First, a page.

John was canonized in 1726 and declared a Doctor of the Church in 1926. This century has witnessed a growing appreciation of his poetry and his treatises have become influential in spiritual formation for Christians in various traditions.
54: Revelations of Divine Love
JULIAN OF NORWICH (c.1342–c.1413)
Little is known of Julian’s life except that she probably lived as an anchoress outside the walls of St Julian’s Church, Norwich. However, she is the most widely read and influential mystic of the English spiritual tradition and is by her book the encourager and consoler of thousands. At the age of thirty according to her own account, on 8th May, 1373, she received a series of fifteen revelations while in a state of ecstasy. A further vision followed the next day. She meditated upon these for the next twenty or so years before writing her book, The Sixteen Revelations of Divine Love, in homely, lively, practical and imaginative language. Despite her disclaimer, ‘I am a woman, unlettered, feeble and frail’ her book is in vigorous English prose. The main theme of the book is the understanding of sin and sorrow in the world in the light of the love of God. Her answer is in the much quoted words: ‘All will be well, all manner of things will be well.’
With the arrival of the feminist movement and the call by some people to use feminine images of God, Julian’s writing has become of even greater interest to the modern generation. This is because she uses motherhood as a way of describing God’s gracious relationship to human beings. Her use of this image comes not in the visions themselves but in her comments or meditations on the first fourteen of them (chapters 58–62). In fact it is the eternal Son of God (in and by whom human beings were created and through whom they are redeemed) whom she particularly calls ‘our Mother’. She wrote in chapter 58:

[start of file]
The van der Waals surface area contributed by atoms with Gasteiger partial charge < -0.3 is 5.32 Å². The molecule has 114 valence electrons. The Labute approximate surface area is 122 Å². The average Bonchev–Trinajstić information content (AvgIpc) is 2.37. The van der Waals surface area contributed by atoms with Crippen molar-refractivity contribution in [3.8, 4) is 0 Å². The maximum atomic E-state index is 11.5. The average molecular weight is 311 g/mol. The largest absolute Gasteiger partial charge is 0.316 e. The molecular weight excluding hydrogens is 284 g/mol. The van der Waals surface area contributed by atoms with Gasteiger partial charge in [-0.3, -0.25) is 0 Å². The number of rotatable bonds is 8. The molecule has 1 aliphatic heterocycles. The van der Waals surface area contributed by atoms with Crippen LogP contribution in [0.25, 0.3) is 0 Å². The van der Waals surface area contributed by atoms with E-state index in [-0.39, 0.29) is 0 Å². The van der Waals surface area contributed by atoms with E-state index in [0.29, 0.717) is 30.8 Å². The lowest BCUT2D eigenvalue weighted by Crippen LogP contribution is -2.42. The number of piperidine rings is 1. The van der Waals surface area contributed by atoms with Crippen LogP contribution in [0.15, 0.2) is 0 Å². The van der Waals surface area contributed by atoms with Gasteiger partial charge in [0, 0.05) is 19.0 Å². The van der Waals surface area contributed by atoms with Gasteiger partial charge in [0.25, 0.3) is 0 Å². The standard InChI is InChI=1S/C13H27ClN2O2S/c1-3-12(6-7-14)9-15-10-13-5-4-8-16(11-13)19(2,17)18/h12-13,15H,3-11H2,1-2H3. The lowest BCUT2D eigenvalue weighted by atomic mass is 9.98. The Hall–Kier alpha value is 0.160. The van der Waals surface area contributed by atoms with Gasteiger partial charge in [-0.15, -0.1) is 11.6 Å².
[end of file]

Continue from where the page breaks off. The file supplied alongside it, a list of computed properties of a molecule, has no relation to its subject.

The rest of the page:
I saw that the Second person (of the Trinity) who is our Mother with regard to our essential being, has become our Mother in regard to our physical nature too, for God has made us in two parts: essential being, and physical nature. Our essential being is our higher nature which is in the keeping of our Father, God almighty. When our essential being was made the Second Person of the Trinity was our natural mother, and in him we are rooted and grounded. But he is also our Mother out of mercy because he took our physical nature. So our Mother in whom our two natures are undivided is a mother to us in different ways. In our Mother, Christ, we prosper and develop; in his mercy he corrects and restores us; and by the power of his passion, death and resurrection he unites us to our essential being. That is how our Mother works in mercy for all his children who are yielding and obedient to him.
This is intriguing and there are some women who claim that using an image like this helps them to worship God sincerely.
There is much in Julian apart from this theme; for example, her lively images from nature – especially that of the hazelnut (ch. 5) – give an ecological slant to her spirituality. She makes for stimulating reading, meditation and prayer.
55: Purity of Heart is to Will One Thing
SØREN AABY KIERKEGAARD (1813–1855)
Born in Copenhagen into a wealthy family, the seventh son of a wool-merchant, Kierkegaard remained in the city for virtually all his life. From childhood he was separated from others both by genius and by suffering. His father’s presentation of Lutheran religion instilled in him a dread of God and at university he had a moral and mental crisis which he described as ‘the great earthquake’. He decided not to marry the girl whom he loved and not to be ordained into the State Church. Then he accepted the burden of isolation and dedicated his life to the task of correcting certain spiritual misdirections in the Christian religion of his day. Much of what he wrote attempted to make people aware that they were human creatures made by God in order to have a right and fruitful relationship with him. He asked them to reflect upon and consider their actual existence (he is often called the father of existentialism) as being given to them by God so that they would offer it back to him in the name of Jesus Christ, the Saviour.
Though it was never preached, Purity of Heart is in the form of a long, written sermon with a text, divisions and application. It was designed as a preparation for the office of confession but this fact does not limit its usefulness, for confession can arise in the heart at any time. The scriptural text from which he began is James 4:8, ‘Come near to God and he will come near to you. Wash your hands you sinners, and purify your hearts you double-minded.’
In the preface Kierkegaard tells us for whom the book is written: It is in search of that solitary ‘individual’ to whom it wholly abandons itself, by whom it wishes to be received as if it had arisen within his own heart’. Then in the first part of the sermon we learn that to will one thing, which is to will the Good, which is to will the will of God, is what life ought to be all about.